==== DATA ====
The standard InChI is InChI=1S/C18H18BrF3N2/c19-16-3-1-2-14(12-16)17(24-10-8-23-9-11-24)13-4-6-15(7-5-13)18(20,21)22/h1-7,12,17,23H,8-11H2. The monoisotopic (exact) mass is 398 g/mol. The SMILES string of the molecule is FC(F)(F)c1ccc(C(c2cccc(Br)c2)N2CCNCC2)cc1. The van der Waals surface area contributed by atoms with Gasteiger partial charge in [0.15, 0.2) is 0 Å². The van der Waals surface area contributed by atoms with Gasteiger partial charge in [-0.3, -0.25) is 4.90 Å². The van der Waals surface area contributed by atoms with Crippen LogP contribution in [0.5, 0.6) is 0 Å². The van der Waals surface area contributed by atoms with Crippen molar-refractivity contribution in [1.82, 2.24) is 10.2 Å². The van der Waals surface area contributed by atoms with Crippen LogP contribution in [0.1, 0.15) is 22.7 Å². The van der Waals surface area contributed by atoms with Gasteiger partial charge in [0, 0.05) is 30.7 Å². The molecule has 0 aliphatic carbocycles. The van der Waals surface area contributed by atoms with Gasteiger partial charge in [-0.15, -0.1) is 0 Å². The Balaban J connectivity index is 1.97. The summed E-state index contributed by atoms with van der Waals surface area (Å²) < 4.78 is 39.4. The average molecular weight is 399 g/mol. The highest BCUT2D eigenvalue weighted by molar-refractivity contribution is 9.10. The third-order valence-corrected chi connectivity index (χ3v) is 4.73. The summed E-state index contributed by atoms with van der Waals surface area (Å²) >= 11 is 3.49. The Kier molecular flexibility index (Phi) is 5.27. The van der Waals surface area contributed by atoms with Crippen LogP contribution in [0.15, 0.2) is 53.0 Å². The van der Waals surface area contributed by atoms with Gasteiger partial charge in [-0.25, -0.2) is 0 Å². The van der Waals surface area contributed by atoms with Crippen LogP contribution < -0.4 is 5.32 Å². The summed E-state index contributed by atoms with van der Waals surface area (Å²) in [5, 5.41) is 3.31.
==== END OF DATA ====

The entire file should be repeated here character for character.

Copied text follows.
The standard InChI is InChI=1S/C18H18BrF3N2/c19-16-3-1-2-14(12-16)17(24-10-8-23-9-11-24)13-4-6-15(7-5-13)18(20,21)22/h1-7,12,17,23H,8-11H2. The monoisotopic (exact) mass is 398 g/mol. The SMILES string of the molecule is FC(F)(F)c1ccc(C(c2cccc(Br)c2)N2CCNCC2)cc1. The van der Waals surface area contributed by atoms with Gasteiger partial charge in [0.15, 0.2) is 0 Å². The van der Waals surface area contributed by atoms with Gasteiger partial charge in [-0.3, -0.25) is 4.90 Å². The van der Waals surface area contributed by atoms with Crippen LogP contribution in [0.5, 0.6) is 0 Å². The van der Waals surface area contributed by atoms with Crippen molar-refractivity contribution in [1.82, 2.24) is 10.2 Å². The van der Waals surface area contributed by atoms with Crippen LogP contribution in [0.1, 0.15) is 22.7 Å². The van der Waals surface area contributed by atoms with Gasteiger partial charge in [0, 0.05) is 30.7 Å². The molecule has 0 aliphatic carbocycles. The van der Waals surface area contributed by atoms with Gasteiger partial charge in [-0.15, -0.1) is 0 Å². The Balaban J connectivity index is 1.97. The summed E-state index contributed by atoms with van der Waals surface area (Å²) < 4.78 is 39.4. The average molecular weight is 399 g/mol. The highest BCUT2D eigenvalue weighted by molar-refractivity contribution is 9.10. The third-order valence-corrected chi connectivity index (χ3v) is 4.73. The summed E-state index contributed by atoms with van der Waals surface area (Å²) >= 11 is 3.49. The Kier molecular flexibility index (Phi) is 5.27. The van der Waals surface area contributed by atoms with Crippen LogP contribution in [0.15, 0.2) is 53.0 Å². The van der Waals surface area contributed by atoms with Gasteiger partial charge in [-0.25, -0.2) is 0 Å². The van der Waals surface area contributed by atoms with Crippen LogP contribution < -0.4 is 5.32 Å². The summed E-state index contributed by atoms with van der Waals surface area (Å²) in [5, 5.41) is 3.31.